- Pay close attention to your baby to identify his or her behavioral changes. Most babies become a little silent and less active before getting fussy and cranky. Identifying the correct time will help you put your baby to sleep faster.
- Notice the infant sleep pattern every day and understand their wake-time length. Most babies have a fixed schedule of the number of hours they can be awake and be playful before they feel sleepy again.
- Document your baby’s sleeping cues. Make notes of how your baby reacts and acts when he/she is sleepy. It will help you remember the changes in the baby’s sleep behavior and set sleep patterns accordingly.
- Note down the number of hours your baby sleeps every day and also the time duration your baby can tolerate happily between two naps. Try to follow these leads to achieve a good sleep schedule for your baby.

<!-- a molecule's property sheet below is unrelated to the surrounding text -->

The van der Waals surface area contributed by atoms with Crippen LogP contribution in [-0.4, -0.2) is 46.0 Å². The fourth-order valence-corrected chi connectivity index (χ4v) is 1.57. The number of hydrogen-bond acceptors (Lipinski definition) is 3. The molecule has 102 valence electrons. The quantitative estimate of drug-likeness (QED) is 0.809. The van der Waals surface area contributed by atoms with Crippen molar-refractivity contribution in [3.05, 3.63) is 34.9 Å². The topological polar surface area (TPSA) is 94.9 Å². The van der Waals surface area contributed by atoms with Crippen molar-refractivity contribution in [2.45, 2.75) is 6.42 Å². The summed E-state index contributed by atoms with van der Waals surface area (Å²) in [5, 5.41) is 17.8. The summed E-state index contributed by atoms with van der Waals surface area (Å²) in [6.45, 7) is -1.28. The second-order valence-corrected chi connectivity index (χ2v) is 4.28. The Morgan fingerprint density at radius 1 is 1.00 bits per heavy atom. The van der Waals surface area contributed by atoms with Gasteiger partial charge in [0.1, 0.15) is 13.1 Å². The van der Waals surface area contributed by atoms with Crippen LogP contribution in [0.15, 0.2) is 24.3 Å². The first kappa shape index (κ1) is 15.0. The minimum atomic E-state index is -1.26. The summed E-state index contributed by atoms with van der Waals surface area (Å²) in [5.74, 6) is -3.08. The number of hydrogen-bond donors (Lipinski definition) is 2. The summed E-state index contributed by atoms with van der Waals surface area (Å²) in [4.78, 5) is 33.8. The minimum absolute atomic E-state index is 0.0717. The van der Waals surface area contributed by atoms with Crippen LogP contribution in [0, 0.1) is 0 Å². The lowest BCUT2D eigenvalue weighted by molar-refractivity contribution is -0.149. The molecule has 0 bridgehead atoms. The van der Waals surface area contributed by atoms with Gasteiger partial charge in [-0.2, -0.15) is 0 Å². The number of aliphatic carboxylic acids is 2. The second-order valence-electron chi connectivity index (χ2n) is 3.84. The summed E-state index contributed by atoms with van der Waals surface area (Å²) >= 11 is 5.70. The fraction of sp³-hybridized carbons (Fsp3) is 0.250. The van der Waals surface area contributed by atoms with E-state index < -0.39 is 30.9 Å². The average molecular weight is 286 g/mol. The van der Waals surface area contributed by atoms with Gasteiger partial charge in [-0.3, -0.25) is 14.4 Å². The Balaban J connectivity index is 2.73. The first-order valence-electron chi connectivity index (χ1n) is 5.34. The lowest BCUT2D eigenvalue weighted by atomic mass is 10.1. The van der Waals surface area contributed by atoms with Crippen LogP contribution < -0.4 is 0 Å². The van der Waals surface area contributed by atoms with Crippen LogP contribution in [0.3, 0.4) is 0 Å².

If your baby shows sleeping cues, then it is recommended to put the baby to bed as early as possible to avoid extreme tiredness and irritability.
Tips To Put Your Baby To Sleep After Identifying Cues
Once you learn to identify your baby’s sleep cues, it becomes easier to decide the right time for the baby nap. Following these parenting tips might help you put your sleepy baby to bed.
- Babies thrive on routine. Establish the sleep routine and baby sleep schedule.
- Dress the baby in comfortable clothes according to the weather.
- Sleep environment also plays a vital role. If your baby is hypersensitive to sound and light, then keep the baby’s crib in a dark and quiet room.
- You can either pat, rock, cradle, or swaddle the baby to sleep. Once the baby is older, you may provide sleep training and encourage them to sleep on their own by laying them in their crib when they are partially awake and sleepy. This is very important to prevent habit formation where you as parent become the “it” for your baby to fall asleep.
- Make sure that the baby’s diapers are changed to maintain sleep hygiene and infant health, and the baby’s stomach is full before putting them to bed. It can help them achieve uninterrupted and longer sleep.